507 F2d 404 Rossi v. Trans World Airlines Inc
507 F.2d 404
88 L.R.R.M. (BNA) 2983, 75 Lab.Cas. P 10,505
August Paul ROSSI, Plaintiff-Appellant,
TRANS WORLD AIRLINES, INC., Defendant-Appellee.
United States Court of Appeals, Ninth Circuit.
Nov. 27, 1974.
Victor I. Reichman (argued), Norwalk, Cal., for plaintiff-appellant.
Gordon E. Krischer (argued), of O'Melveny & Myers, Los Angeles, Cal., for defendant-appellee.
Before TRASK, CHOY and GOODWIN, Circuit Judges.
Rossi, a flight engineer employed by TWA, enrolled in the company's First Officer Training Program. Because his progress in the program was unsatisfactory, he was dismissed from the program and discharged as flight engineer. The Pilots' System Board of Adjustment, an arbitration board established by the collective bargaining agreement pursuant to the mandate of the Railroad Labor Act as applied to air carriers, 45 U.S.C. 184, sustained his dismissal.
Rossi sought reinstatement in district court, claiming that failure to complete the training program bore no rational relationship to his ability to continue serving as flight engineer. The court refused to review the Board's award and granted TWA summary judgment. Rossi appeals. We affirm.
Awards of the National Railroad Adjustment Board (NRAB) enjoy the same finality as awards of arbitration panels. Gunther v. San Diego & A.E.R. Co., 382 U.S. 257, 263, 86 S.Ct. 368, 15 L.Ed.2d 308 (1965); Barrett v. Manufacturers R. Co., 453 F.2d 1305, 1307 (8th Cir 1972). Therefore, whether awards of airline adjustment boards established pursuant to 45 U.S.C. 184 should be treated like those of private arbitration boards rather than like those of the NRAB is irrelevant in the context of this dispute. Courts will not review the merits of arbitration awards so long as the award is based properly on the applicable collective bargaining agreement. United Steelworkers of America v. Enterprise Wheel & Car Corp., 363 U.S. 593, 596-597, 80 S.Ct. 1358, 4 L.Ed.2d 1424 (1960).1 An arbitrator is not confined to the express terms of the contract, however. Where the contract is not explicit, he may apply the 'common law of the shop.' Anaconda Co. v. Great Falls Mill & Smeltermen's Union No. 16, 402 F.2d 749, 752 (9th Cir. 1968).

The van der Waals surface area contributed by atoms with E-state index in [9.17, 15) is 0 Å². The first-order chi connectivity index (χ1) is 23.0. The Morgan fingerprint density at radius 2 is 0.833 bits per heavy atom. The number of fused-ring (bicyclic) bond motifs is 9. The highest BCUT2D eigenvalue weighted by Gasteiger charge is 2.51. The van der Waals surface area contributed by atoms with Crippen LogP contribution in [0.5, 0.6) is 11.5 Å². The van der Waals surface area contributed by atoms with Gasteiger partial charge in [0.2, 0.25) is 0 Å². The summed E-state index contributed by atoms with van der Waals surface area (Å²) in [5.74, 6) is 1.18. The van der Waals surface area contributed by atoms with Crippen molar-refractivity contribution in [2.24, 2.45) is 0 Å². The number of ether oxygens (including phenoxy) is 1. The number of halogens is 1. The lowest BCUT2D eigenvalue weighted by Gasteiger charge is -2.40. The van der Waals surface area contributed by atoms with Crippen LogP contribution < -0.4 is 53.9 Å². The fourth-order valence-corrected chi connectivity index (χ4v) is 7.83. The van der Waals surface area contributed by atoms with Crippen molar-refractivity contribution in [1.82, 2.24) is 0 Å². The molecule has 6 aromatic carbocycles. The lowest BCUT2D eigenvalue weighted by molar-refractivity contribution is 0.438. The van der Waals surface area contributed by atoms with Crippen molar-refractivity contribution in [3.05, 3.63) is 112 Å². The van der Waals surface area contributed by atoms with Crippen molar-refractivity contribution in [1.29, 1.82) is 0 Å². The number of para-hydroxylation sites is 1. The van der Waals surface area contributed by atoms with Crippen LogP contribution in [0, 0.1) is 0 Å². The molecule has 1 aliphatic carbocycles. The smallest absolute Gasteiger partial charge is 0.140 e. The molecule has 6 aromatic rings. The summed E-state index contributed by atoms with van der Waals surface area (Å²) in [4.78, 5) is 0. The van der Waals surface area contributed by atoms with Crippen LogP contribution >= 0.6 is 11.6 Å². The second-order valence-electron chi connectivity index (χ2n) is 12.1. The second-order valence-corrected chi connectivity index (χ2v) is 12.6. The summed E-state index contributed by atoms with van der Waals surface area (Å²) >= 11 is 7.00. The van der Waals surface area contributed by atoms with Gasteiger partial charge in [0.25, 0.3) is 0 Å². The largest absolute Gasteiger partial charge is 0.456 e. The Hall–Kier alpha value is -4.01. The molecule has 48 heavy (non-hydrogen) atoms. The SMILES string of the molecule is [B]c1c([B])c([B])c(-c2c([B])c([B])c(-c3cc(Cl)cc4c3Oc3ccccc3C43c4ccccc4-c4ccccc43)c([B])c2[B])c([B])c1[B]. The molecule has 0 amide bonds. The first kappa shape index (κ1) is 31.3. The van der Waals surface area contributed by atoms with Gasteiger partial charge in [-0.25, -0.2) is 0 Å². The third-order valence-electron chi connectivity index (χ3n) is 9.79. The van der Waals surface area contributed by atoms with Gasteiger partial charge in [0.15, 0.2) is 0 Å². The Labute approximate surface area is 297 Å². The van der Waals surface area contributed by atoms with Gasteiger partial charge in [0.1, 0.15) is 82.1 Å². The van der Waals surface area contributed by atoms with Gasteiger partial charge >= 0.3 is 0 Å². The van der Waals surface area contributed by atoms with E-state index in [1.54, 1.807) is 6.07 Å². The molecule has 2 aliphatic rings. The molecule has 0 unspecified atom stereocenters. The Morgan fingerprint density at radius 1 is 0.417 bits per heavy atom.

When the Pilots' Adjustment Board decided that Rossi's discharge was justified, it decided his case on its merits, not on a procedural technicality. Therefore, so long as that decision was based on TWA's collective bargaining agreement, it is not subject to our review2 Rossi argues that the Board had no reasonable basis to decide that his dismissal as flight engineer was justified simply because he failed to achieve promotion to first officer. The arbitration board, drawn from the industry, was better able to make that determination than is this court. The Board may have found that the company's policy of dismissing employees who failed in programs leading to promotion was so well-known and accepted by both union and management as to be part of the 'common law' of the TWA agreement. In any event, we cannot require an arbitration board to spell out for our benefit the logical process by which it makes its decision. Enterprise Wheel, 363 U.S. at 598, 80 S.Ct. 1358, 4 L.Ed.2d 1424. We find no indication in the record that the Board ignored the terms of the collective bargaining agreement-- as derived both from its express provisions and from the customary practices of the industry-- and dispensed its 'own brand of industrial justice.' Id. at 597, 80 S.Ct. 1358, 4 L.Ed.2d 1424.
The court correctly granted summary judgment. Following TWA's motion, supported by affidavits, Rossi failed to support by affidavits any factual allegation necessitating a trial. His affidavit alleging fraud and corruption by the Board in arriving at its decision contained only inadmissible hearsay and was properly disregarded by the trial court. Fed.R.Civ.P. 56(e).
See Devita v. Burlington Northern, Inc., 494 F.2d 347, 348 (9th Cir. 1974); Holly Sugar Corp. v. Distillery, Rectifying, Wine & Allied Workers Int'l Union, AFL-CIO, 412 F.2d 899, 903 (9th Cir. 1969); San Francisco-Oakland Newspaper Guild v. Tribune Publishing Co., 407 F.2d 1327 (9th Cir. 1969); Anaconda Co. v. Great Falls Mill & Smeltermen's Union No. 16, 402 F.2d 749, 752 (9th Cir. 1968)
The Railway Labor Act provides three statutory bases for judicial reversal of NRAB arbitration awards, none of which permits reexamination of the merits: failure to comply with the Act, lack of jurisdiction, and fraud or corruption by a member of the Board. 45 U.S.C. 153 (First) (p), (q)